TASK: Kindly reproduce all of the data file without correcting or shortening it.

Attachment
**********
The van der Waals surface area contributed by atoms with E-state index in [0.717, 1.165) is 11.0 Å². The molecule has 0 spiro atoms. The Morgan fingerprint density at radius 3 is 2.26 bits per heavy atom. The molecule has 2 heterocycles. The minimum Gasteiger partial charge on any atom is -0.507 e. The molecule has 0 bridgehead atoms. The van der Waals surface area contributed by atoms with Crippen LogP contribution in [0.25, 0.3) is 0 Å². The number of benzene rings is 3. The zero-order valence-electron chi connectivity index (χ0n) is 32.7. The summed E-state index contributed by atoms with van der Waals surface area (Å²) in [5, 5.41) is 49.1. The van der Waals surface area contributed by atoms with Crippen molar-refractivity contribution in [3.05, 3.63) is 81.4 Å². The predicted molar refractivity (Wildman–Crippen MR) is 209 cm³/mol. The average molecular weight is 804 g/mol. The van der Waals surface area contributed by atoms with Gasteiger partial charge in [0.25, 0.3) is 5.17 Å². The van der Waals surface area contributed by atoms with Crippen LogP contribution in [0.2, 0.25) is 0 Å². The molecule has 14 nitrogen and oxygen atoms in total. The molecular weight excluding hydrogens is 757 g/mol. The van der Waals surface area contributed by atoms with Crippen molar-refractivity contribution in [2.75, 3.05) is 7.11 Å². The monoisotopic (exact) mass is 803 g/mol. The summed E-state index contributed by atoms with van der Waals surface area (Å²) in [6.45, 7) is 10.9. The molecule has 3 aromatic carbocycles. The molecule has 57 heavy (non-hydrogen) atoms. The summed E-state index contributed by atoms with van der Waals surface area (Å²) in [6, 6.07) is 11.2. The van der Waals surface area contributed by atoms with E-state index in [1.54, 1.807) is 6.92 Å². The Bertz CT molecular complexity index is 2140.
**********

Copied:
The van der Waals surface area contributed by atoms with E-state index in [0.717, 1.165) is 11.0 Å². The molecule has 0 spiro atoms. The Morgan fingerprint density at radius 3 is 2.26 bits per heavy atom. The molecule has 2 heterocycles. The minimum Gasteiger partial charge on any atom is -0.507 e. The molecule has 0 bridgehead atoms. The van der Waals surface area contributed by atoms with Crippen LogP contribution in [0.25, 0.3) is 0 Å². The number of benzene rings is 3. The zero-order valence-electron chi connectivity index (χ0n) is 32.7. The summed E-state index contributed by atoms with van der Waals surface area (Å²) in [5, 5.41) is 49.1. The van der Waals surface area contributed by atoms with Crippen molar-refractivity contribution in [3.05, 3.63) is 81.4 Å². The predicted molar refractivity (Wildman–Crippen MR) is 209 cm³/mol. The average molecular weight is 804 g/mol. The van der Waals surface area contributed by atoms with Gasteiger partial charge in [0.25, 0.3) is 5.17 Å². The van der Waals surface area contributed by atoms with Crippen LogP contribution in [0.2, 0.25) is 0 Å². The molecule has 14 nitrogen and oxygen atoms in total. The molecular weight excluding hydrogens is 757 g/mol. The van der Waals surface area contributed by atoms with Crippen molar-refractivity contribution in [2.75, 3.05) is 7.11 Å². The monoisotopic (exact) mass is 803 g/mol. The summed E-state index contributed by atoms with van der Waals surface area (Å²) in [6.45, 7) is 10.9. The molecule has 3 aromatic carbocycles. The molecule has 57 heavy (non-hydrogen) atoms. The summed E-state index contributed by atoms with van der Waals surface area (Å²) in [6, 6.07) is 11.2. The van der Waals surface area contributed by atoms with E-state index in [1.54, 1.807) is 6.92 Å². The Bertz CT molecular complexity index is 2140.